The Jimbos Protocol project, hosted on Arbitrum (ARB), was hacked shortly after its second version was rolled out, resulting in the theft of $7.5 million in the form of Ether (ETH). The hacker exploited a slippage control flaw using a flash loan to manipulate the price of the JIMBO token, which lost 40% in the process.
Jimbos Protocol suffers $7.5 million hack
Only a few days after the deployment of its second version, the Jimbos Protocol project hosted on the layer 2 Arbitrum (ARB) was siphoned 4,090 Ethers (ETH)or approximately $7.5 million at the time of the event, i.e. May 28.
—PeckShieldAlert (@PeckShieldAlert) May 28, 2023
At the time of writing, the funds are still at the same address in the form of ETH, which has also been tagged by the Etherscan explorer accordingly.
Regarding the methodology used by the hacker, the latter would have simply exploited a lack of slippage control on the protocol by repeating swaps several times thanks to a flash loan of 5.9 million dollars. A method often acclaimed by hackers, which has notably led to the hacking of the Platypus or Nereus Finance protocols, among others.
Once the funds were in his possession, the hacker then forwarded them via the Stargate and Celer bridges.
Price of JIMBO, the native token of Jimbos Protocol
In his latest tweet, Jimbos Protocol has enlisted the help of several on-chain investigators in order to keep track of the movements of the hacker’s funds, in particular ZachXBT, samczsun or Mudit Gupta. None of them seem to have responded yet.
Taking some codes from the Olympus protocol, Jimbos Protocol aimed to solve some problems of liquidity and volatility, one being mechanically and intrinsically linked to the other.
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Hacks down at the start of 2023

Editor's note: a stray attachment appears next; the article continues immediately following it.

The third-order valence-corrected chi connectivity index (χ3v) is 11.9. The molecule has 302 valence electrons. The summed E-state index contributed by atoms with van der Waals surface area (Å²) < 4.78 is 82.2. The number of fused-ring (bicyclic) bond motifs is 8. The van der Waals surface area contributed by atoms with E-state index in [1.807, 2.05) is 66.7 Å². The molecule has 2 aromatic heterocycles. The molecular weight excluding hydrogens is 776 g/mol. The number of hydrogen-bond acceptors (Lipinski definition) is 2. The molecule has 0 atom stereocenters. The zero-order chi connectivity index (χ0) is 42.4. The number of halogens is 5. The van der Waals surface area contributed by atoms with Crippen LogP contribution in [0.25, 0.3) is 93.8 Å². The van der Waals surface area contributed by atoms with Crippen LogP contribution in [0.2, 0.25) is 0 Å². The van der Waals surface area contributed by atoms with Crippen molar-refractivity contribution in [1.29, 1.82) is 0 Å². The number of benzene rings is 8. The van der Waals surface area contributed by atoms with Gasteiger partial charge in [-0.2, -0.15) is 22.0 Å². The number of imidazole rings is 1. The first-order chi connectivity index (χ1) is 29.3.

According to a report by TRM Labs, approximately $400 million was stolen through around 40 hacks for the first quarter of the year 2023, which constitutes a drop of more than 70% compared to the same period in 2022.
Of course, since a few hacks make up the bulk of the funds stolen over a period of time due to the amounts involved, the situation in the first quarter does not predict what might happen for the rest of the year. . As such, just 10 hacks accounted for 75% of funds stolen in all of 2022according to TRM Labs.
According to the firm specializing in blockchain security CertiK, it is also to be expected that bridges are once again prime targets for malicious hackers for this year 2023.
Indeed, due to the way they work, bridges are very important sources of liquidity in the ecosystem of decentralized finance (DeFi), as proven, among others, the now infamous 624 million ronin hack last year.
👉 On the same subject – Exit scam: the DF Fintoch rug pull project 32 million dollars and no longer gives any sign of life
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Source: TRM Labs
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